By: Alex Bloom, K.A.U., Gabrielle McLaren, and Nathaniel Tok
Editor’s note: If you were lurking around on the internet a long, long time ago, you might have come across a site called “Gives me hope,” filled with cute little reader-submitted stories about the uplifting things human beings do for one another. The site is long gone, but here’s a compilation of warm and fuzzy moments from SFU to help you through finals.
The singing professor
If you think Canadian history is boring, then you clearly haven’t taken any courses taught by professor Mark Leier. Not only does he incorporate creative writing assignments into his history classes, but he sings! Leier brings songs from the eras he teaches about to life with the help of his trusty banjo, ensuring that each lecture is a lively time.
The reason why his teaching style makes me so happy is that so many people complain that history isn’t interesting to them; Leier makes history fun. By hearing songs from the times you are learning about, and writing stories or letters set in those periods, you get to immerse yourself in history in a way that you seldom get to do at university.
It is experiences like these that remind us that history isn’t just about words on a page. It is about studying the ways that people have lived, and how the world came to be the way it is today.
I had already pulled myself through two exams that week before finishing a history paper due at 8:30 a.m. on a Thursday. Yikes. At the very end of that class, our teacher announced that our very sweet and reserved TA had an announcement to make. She takes to the stage and announces that to celebrate our papers being handed in, she brought her turtle to work.
I promise this is real. SFU History tweeted about it! I have class during her office hours, but I managed to sneak by her office a little later and was not disappointed. The turtle, whose name is Jumoka, napped in a traveling case on her way in from Surrey but was now thriving and walking up and down the history department’s halls, periodically trying to make a run for it and bust through the doors.
My TA was more than happy to let us hold her, show us how Jumoka can flip over from her shell to her tummy, and tell us anything we could possibly need to know about red-eared sliders. TAs who care give me hope.
The first-time FASS student
There’s three weeks of classes left. I’m struggling to write three 10-page essays, I’ve slept seven of the last 72 hours. I feel like I’m going insane. I overslept the last lecture of BOT120 – and had failed the course I wasn’t allowed to fail. I was officially condemned.
Mark Deggan and Ken Seigneurie were my literature professors that semester. They gave me hope. They each allowed me to show them three drafts of my final essays and helped me revise each with extraordinarily detailed commentaries. Dr. Ken spent at least two hours at his standing desk helping me go through one. He gave me sample essays and invaluable techniques to criticize texts. Dr. Degg’s help was so great that I can’t put it into words; he’s an ideal humanist in the flesh.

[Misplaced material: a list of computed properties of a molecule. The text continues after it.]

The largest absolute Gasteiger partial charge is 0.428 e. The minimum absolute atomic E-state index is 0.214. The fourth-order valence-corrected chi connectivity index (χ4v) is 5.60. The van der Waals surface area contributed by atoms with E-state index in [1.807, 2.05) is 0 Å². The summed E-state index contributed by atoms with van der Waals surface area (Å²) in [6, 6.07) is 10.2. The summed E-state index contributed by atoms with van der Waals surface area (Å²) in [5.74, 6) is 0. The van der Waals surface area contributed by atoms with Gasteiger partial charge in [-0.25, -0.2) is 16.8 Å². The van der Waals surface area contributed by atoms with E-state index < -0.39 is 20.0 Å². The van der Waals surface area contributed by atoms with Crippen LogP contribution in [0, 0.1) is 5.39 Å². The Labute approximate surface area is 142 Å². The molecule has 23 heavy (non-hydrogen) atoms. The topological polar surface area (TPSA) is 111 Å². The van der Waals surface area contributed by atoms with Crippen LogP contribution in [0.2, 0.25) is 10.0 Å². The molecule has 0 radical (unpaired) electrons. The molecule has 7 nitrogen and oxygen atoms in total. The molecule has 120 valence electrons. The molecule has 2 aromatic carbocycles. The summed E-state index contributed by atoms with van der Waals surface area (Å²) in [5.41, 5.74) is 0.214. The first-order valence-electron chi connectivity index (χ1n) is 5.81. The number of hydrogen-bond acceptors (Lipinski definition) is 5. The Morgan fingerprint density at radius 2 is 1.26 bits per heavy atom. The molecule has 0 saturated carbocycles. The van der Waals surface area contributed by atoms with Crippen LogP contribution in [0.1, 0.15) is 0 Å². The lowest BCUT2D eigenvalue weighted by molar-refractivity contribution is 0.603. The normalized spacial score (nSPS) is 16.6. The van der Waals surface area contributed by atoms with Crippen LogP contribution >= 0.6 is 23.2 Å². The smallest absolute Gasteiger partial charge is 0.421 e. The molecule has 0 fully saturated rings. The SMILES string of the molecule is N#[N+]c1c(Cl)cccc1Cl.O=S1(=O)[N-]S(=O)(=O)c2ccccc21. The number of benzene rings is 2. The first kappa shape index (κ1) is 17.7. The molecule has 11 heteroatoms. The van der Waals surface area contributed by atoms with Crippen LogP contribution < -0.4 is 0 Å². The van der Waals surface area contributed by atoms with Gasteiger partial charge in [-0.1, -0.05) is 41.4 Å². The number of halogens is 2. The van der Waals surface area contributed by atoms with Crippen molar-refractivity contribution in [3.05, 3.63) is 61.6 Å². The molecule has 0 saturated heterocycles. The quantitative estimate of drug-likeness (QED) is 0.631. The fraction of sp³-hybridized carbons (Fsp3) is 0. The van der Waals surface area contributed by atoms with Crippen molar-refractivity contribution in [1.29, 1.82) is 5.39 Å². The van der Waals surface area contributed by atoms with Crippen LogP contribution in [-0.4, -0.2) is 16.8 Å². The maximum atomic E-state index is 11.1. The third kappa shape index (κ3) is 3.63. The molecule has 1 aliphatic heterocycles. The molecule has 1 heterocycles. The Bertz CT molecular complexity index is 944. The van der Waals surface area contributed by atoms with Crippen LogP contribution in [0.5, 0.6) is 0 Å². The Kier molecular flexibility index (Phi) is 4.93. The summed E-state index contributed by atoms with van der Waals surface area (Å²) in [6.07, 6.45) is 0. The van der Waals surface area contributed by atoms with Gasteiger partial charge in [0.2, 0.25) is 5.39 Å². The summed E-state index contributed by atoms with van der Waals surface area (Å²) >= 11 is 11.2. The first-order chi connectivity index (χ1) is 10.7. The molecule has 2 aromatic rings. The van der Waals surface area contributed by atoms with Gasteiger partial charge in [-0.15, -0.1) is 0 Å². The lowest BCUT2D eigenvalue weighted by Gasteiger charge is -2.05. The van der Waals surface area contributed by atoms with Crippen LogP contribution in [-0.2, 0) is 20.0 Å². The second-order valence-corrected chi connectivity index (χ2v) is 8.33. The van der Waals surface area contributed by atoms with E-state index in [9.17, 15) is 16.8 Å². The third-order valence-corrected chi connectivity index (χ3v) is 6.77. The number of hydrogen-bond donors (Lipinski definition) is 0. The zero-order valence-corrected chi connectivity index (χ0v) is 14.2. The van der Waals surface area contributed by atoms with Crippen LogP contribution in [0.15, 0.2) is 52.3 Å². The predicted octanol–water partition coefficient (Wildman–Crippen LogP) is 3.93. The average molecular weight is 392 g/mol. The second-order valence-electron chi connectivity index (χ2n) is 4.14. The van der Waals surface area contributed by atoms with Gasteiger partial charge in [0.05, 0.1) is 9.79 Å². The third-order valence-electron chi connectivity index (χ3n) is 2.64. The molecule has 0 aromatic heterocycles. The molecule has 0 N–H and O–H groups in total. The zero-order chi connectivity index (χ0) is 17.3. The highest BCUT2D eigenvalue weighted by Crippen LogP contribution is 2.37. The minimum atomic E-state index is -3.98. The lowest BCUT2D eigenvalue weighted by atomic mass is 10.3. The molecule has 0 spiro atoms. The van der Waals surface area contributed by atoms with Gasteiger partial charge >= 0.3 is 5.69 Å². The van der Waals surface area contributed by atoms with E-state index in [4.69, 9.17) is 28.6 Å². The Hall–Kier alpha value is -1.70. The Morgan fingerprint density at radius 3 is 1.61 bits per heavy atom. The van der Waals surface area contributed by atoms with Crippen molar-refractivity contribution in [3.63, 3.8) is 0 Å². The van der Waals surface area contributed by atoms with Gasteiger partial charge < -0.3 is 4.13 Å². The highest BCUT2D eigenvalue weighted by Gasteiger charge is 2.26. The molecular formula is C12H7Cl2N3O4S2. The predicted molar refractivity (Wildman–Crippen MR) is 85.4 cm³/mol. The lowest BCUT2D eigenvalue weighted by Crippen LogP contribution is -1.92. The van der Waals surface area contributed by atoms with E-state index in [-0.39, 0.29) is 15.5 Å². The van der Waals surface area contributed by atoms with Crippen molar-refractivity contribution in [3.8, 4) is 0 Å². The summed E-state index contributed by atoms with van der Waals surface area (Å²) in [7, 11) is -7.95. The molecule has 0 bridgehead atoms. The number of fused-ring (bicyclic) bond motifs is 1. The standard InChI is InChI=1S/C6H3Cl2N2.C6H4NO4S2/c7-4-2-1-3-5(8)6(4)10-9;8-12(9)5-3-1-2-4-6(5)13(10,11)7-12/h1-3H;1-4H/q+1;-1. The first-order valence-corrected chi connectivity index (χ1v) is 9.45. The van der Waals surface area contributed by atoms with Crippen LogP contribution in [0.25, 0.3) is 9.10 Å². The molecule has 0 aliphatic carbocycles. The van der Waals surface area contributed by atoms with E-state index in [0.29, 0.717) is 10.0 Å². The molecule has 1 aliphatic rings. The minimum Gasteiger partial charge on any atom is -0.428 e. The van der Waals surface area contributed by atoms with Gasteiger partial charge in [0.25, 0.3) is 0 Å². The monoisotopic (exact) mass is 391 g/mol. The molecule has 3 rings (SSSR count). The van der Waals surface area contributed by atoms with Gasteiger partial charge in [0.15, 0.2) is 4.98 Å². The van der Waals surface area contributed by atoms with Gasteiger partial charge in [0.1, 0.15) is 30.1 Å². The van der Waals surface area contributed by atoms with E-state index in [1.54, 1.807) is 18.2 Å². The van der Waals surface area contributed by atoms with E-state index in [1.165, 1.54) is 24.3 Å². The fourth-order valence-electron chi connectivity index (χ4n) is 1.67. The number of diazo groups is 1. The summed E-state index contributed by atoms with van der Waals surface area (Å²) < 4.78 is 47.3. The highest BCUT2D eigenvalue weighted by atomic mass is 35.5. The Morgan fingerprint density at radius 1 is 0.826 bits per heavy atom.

Due to Dr. Ken and Dr. Degg, I decided to pursue literature in class. In fact, as I took more courses in the department, all of its profs have been exemplary in their own ways: Dr. Azadeh, Dr. B, and Dr. O. SFU World Literature gives me hope.
The tour guide
So I awkwardly started at SFU in January, when a whole week of “welcome back!” was crammed into an afternoon info session, and professors no longer had patience for first years getting lost. I also missed the boat on making friends, and was living off-campus to boot.
I did know that there was a pride center on campus, also known as Out on Campus. While I was looking around the book collection, a bubbly girl came in to say hello to the OOC Coordinator and realized that she didn’t know me.
She introduced herself, asked for my pronouns, and upon realizing that I was new, brought me on a full-blown tour of the Rotunda. I’ve seen her a few times since, and she has always been just as kind and lovely. Students who take the time to help give me hope.
The extra mile
SFU has many good instructors, but even after years here, it’s hard to understate how caring this specific BISC instructor is. Lower-division science students, you’ll know who I’m talking about.
This instructor goes around his lecture/lab asking students for their names so that he’ll know everyone’s name by the second class. He doesn’t have office hours — he has a constant open-door policy. He responds to emails within two hours, even if you are desperate for help at 2 a.m. He gets students free textbooks from the publisher, and creates his own YouTube videos to help us learn better. If the class is small enough, he even prints out lecture notes.
During a lab class with him, he came in on a day he wasn’t working so that he could help my group finish our project. He even bought the entire class pizza on the last day to help us celebrate the end of the semester. His commitment to student welfare gives me hope.